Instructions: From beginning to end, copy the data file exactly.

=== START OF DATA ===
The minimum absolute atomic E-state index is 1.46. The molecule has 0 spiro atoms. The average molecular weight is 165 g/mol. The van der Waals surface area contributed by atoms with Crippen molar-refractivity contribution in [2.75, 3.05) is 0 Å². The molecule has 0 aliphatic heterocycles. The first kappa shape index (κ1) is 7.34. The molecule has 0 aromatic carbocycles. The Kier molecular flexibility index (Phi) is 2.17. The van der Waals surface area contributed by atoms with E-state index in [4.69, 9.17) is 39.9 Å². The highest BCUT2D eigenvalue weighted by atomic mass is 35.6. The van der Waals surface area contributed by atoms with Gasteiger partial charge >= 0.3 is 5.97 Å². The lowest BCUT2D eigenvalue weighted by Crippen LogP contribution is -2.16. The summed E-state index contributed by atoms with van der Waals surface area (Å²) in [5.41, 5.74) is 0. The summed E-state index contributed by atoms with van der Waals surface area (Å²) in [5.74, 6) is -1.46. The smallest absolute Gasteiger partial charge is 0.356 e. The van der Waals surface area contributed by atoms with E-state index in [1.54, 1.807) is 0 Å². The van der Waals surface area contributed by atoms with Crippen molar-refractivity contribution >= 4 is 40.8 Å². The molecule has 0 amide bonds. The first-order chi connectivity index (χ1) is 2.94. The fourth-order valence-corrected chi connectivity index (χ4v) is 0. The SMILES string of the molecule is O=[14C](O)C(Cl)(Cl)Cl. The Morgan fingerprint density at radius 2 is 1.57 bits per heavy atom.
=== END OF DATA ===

The minimum absolute atomic E-state index is 1.46. The molecule has 0 spiro atoms. The average molecular weight is 165 g/mol. The van der Waals surface area contributed by atoms with Crippen molar-refractivity contribution in [2.75, 3.05) is 0 Å². The molecule has 0 aliphatic heterocycles. The first kappa shape index (κ1) is 7.34. The molecule has 0 aromatic carbocycles. The Kier molecular flexibility index (Phi) is 2.17. The van der Waals surface area contributed by atoms with E-state index in [4.69, 9.17) is 39.9 Å². The highest BCUT2D eigenvalue weighted by atomic mass is 35.6. The van der Waals surface area contributed by atoms with Gasteiger partial charge >= 0.3 is 5.97 Å². The lowest BCUT2D eigenvalue weighted by Crippen LogP contribution is -2.16. The summed E-state index contributed by atoms with van der Waals surface area (Å²) in [5.41, 5.74) is 0. The summed E-state index contributed by atoms with van der Waals surface area (Å²) in [5.74, 6) is -1.46. The smallest absolute Gasteiger partial charge is 0.356 e. The van der Waals surface area contributed by atoms with E-state index in [1.54, 1.807) is 0 Å². The van der Waals surface area contributed by atoms with Crippen molar-refractivity contribution >= 4 is 40.8 Å². The molecule has 0 amide bonds. The first-order chi connectivity index (χ1) is 2.94. The fourth-order valence-corrected chi connectivity index (χ4v) is 0. The SMILES string of the molecule is O=[14C](O)C(Cl)(Cl)Cl. The Morgan fingerprint density at radius 2 is 1.57 bits per heavy atom.